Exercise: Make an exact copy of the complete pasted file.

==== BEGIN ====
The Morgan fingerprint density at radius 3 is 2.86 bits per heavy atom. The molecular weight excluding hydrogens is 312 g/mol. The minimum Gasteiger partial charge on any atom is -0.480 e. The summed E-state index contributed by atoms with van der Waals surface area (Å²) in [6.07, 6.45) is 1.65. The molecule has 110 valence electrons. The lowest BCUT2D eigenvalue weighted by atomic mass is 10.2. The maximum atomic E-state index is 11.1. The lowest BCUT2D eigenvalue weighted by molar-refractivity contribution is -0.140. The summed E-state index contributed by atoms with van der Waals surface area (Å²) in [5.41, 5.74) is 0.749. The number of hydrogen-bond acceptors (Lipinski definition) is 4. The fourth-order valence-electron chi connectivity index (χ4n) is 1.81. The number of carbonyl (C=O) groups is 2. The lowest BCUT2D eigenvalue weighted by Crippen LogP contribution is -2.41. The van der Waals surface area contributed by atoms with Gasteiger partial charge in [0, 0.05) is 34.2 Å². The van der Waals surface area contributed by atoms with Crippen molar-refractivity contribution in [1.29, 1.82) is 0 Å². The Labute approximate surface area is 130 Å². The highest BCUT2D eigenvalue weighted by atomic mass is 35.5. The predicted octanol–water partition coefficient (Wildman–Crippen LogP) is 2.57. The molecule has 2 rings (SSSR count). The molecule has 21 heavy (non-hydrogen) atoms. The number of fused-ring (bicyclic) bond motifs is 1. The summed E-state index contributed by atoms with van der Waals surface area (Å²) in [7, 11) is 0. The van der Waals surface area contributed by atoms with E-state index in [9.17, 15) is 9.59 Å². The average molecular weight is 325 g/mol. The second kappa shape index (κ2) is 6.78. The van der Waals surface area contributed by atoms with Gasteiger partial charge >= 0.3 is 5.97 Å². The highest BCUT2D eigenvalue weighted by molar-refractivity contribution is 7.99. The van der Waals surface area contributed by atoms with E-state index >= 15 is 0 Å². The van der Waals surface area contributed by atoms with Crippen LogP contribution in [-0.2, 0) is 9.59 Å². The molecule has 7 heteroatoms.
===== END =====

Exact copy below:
The Morgan fingerprint density at radius 3 is 2.86 bits per heavy atom. The molecular weight excluding hydrogens is 312 g/mol. The minimum Gasteiger partial charge on any atom is -0.480 e. The summed E-state index contributed by atoms with van der Waals surface area (Å²) in [6.07, 6.45) is 1.65. The molecule has 110 valence electrons. The lowest BCUT2D eigenvalue weighted by atomic mass is 10.2. The maximum atomic E-state index is 11.1. The lowest BCUT2D eigenvalue weighted by molar-refractivity contribution is -0.140. The summed E-state index contributed by atoms with van der Waals surface area (Å²) in [5.41, 5.74) is 0.749. The number of hydrogen-bond acceptors (Lipinski definition) is 4. The fourth-order valence-electron chi connectivity index (χ4n) is 1.81. The number of carbonyl (C=O) groups is 2. The lowest BCUT2D eigenvalue weighted by Crippen LogP contribution is -2.41. The van der Waals surface area contributed by atoms with Gasteiger partial charge in [0, 0.05) is 34.2 Å². The van der Waals surface area contributed by atoms with Crippen molar-refractivity contribution in [1.29, 1.82) is 0 Å². The Labute approximate surface area is 130 Å². The highest BCUT2D eigenvalue weighted by atomic mass is 35.5. The predicted octanol–water partition coefficient (Wildman–Crippen LogP) is 2.57. The molecule has 2 rings (SSSR count). The molecule has 21 heavy (non-hydrogen) atoms. The number of fused-ring (bicyclic) bond motifs is 1. The summed E-state index contributed by atoms with van der Waals surface area (Å²) in [7, 11) is 0. The van der Waals surface area contributed by atoms with E-state index in [9.17, 15) is 9.59 Å². The average molecular weight is 325 g/mol. The second kappa shape index (κ2) is 6.78. The van der Waals surface area contributed by atoms with Gasteiger partial charge >= 0.3 is 5.97 Å². The highest BCUT2D eigenvalue weighted by molar-refractivity contribution is 7.99. The van der Waals surface area contributed by atoms with E-state index >= 15 is 0 Å². The van der Waals surface area contributed by atoms with Crippen LogP contribution in [-0.2, 0) is 9.59 Å². The molecule has 7 heteroatoms.